It is a difficult time to write this article in the period following the terrorist attacks in America. As the world awaits the repercussions of this appalling action it seems a small thing to bewail the difficulties faced by the UK hospitality industry with the continuing outbreak of foot-and-mouth.
The hotel and catering industry is not unused to challenges, and each year tends to pose its own special problem. Earlier this year, as the effect of foot-and-mouth closed the countryside and the expected start to the Easter season did not materialise, there was talk of a recession in the US and a decline in overseas visitors. The industry has spent the past few years reshaping itself with Big is Beautiful, as the large corporates bought and sold various companies to achieve efficiencies, and presumably profitability. It was ready to reap the benefits this season.
Now we must factor in the effect of terrorism on the decline already forecast in overseas visitors for the next 18 months. Fortunately, the British have a well-deserved reputation for 'getting on with it'. The first response to foot-and-mouth in February, when it was known that we had a serious epidemic on our hands, was of sympathy for the agricultural community. The Government stepped in and took action to halt the disease. Although this was largely to preserve existing farming practices, it had an enormous and detrimental effect on the more important tourism economy.
The UK agricultural sector has a turnover of pounds 5 billion a year and employs 11,000 people. The hospitality industry has a turnover in excess of pounds 50 billion and employs about 2 million people. In a recent report on foot-and-mouth by the Countryside Agency, it was found that 80% of accommodation providers were affected; 11% of hotels said that business had dropped by more than half in the first two months of the crisis. The outbreak had caused a loss in tourism of up to pounds 2.3 billion. It forecasts that the disease will have destroyed up to pounds 4.1 billion of economic output by the end of the year. A quarter of UK businesses will have been affected, from agriculture to tourism.
Another report by Lloyds TSB, 'Counting the Cost of Foot and Mouth', found that more than 80% of the hospitality industry in the UK had been affected and more than one in three of those had lost more than pounds 50,000 as a direct result.
It is agriculture, however, that has received substantial compensation. Farmers have been paid more than pounds 1.1 billion as a result. Yet the Government has granted just pounds 3.8 million to the English Tourist Council and announced pounds 12 million to help the tourism industry in early May. This is pathetic for such a significant contributor to the British economy.
As businesses go into bankruptcy, we need support and help. It is not a case of giving money to struggling companies but a willingness on the part of the Government to promote the industry abroad and a recognition that this sector is important to the UK economy.
The hospitality industry is dominated by small entrepreneurial employers, who are supplied by a substantial number of other small businesses. The decline of one small catering operation has repercussions on many people. A major part of the rural community depends on these small businesses, and this is especially true in the context of a decline in agriculture. So this current crisis has an effect on more than just farmers and their families.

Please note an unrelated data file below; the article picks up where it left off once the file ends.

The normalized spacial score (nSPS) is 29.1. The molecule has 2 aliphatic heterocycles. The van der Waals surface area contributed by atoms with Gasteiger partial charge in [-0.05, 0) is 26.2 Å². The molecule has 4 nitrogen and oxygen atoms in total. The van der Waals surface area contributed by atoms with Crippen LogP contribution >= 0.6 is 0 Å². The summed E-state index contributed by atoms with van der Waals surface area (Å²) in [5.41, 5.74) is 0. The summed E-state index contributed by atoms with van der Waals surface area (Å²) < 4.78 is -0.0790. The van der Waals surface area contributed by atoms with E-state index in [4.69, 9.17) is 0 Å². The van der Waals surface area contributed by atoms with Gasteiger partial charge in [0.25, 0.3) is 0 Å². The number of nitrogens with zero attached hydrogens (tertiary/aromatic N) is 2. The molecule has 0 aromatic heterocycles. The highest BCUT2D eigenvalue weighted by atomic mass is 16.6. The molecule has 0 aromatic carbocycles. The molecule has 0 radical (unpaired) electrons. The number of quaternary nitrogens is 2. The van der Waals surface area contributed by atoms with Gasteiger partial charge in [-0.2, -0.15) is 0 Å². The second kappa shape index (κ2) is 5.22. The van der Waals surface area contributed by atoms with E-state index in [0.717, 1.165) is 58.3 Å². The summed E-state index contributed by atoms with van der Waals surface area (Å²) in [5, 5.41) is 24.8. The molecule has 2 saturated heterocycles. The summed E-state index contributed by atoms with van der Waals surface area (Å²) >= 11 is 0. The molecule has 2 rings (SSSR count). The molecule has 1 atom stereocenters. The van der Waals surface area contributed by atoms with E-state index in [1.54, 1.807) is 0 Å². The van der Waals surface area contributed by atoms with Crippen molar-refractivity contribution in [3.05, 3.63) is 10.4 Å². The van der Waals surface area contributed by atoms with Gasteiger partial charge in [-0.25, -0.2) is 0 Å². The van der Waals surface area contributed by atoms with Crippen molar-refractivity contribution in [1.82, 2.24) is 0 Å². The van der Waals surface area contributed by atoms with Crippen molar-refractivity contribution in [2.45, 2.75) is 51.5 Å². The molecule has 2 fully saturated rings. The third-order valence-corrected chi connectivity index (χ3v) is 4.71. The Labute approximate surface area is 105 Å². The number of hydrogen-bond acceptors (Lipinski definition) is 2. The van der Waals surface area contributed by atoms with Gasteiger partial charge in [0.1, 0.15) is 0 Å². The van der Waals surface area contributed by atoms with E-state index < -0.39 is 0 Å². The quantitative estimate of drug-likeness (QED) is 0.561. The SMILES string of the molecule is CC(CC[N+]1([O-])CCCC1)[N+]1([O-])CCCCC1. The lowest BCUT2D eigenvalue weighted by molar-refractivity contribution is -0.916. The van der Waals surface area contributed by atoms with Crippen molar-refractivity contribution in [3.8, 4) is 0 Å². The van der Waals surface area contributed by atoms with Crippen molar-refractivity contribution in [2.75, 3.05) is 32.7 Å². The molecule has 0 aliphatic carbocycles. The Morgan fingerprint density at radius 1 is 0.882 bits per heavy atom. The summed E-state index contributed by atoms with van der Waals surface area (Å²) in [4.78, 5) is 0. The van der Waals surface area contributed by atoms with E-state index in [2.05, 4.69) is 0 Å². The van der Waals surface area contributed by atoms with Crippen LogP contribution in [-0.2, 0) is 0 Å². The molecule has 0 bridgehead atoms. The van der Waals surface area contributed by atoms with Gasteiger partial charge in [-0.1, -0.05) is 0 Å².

Foot-and-mouth has not totally lost us occupancy. Visitors have transferred from the countryside to the coast, towns and cities. The Welsh Tourist Board reported that there has been an 8% decline in rural areas, while visits to towns and cities increased by 8%. However, foot-and-mouth is not the only threat - the English Tourist Council has warned that tourists will desert the UK unless transport is improved.
The increase in traffic congestion may well force people overseas. The problem of transport applies to all forms of business in the UK, and the lack of good public services in rural areas only adds to the misery.
Why do we not have a Secretary of State for Tourism? This demonstrates the low priority that the Government attaches to us. As the manufacturing industry has declined, so has the hospitality industry increased. The greater amount of leisure time and an increase in disposable income has created an opportunity for consistent long-term growth for the sector.
Unfortunately, the tragic events of this year have conspired to prevent the industry from enjoying these benefits, and it seems that one crisis is to be followed by another.
Next year is the Queen's Jubilee, which presents a great opportunity to promote Britain as a tourist destination worldwide. Let us be positive about the way ahead. Let us accept that travellers are volatile and tourists can be easily frightened off and can cancel at a moment's notice. Once foot-and-mouth has been controlled, let us promote the excellent facilities and services we can offer and remain positive that our visitors will return.
We must, therefore, actively sell ourselves as the country to visit. So we look to Government to help us put the Great back in Britain.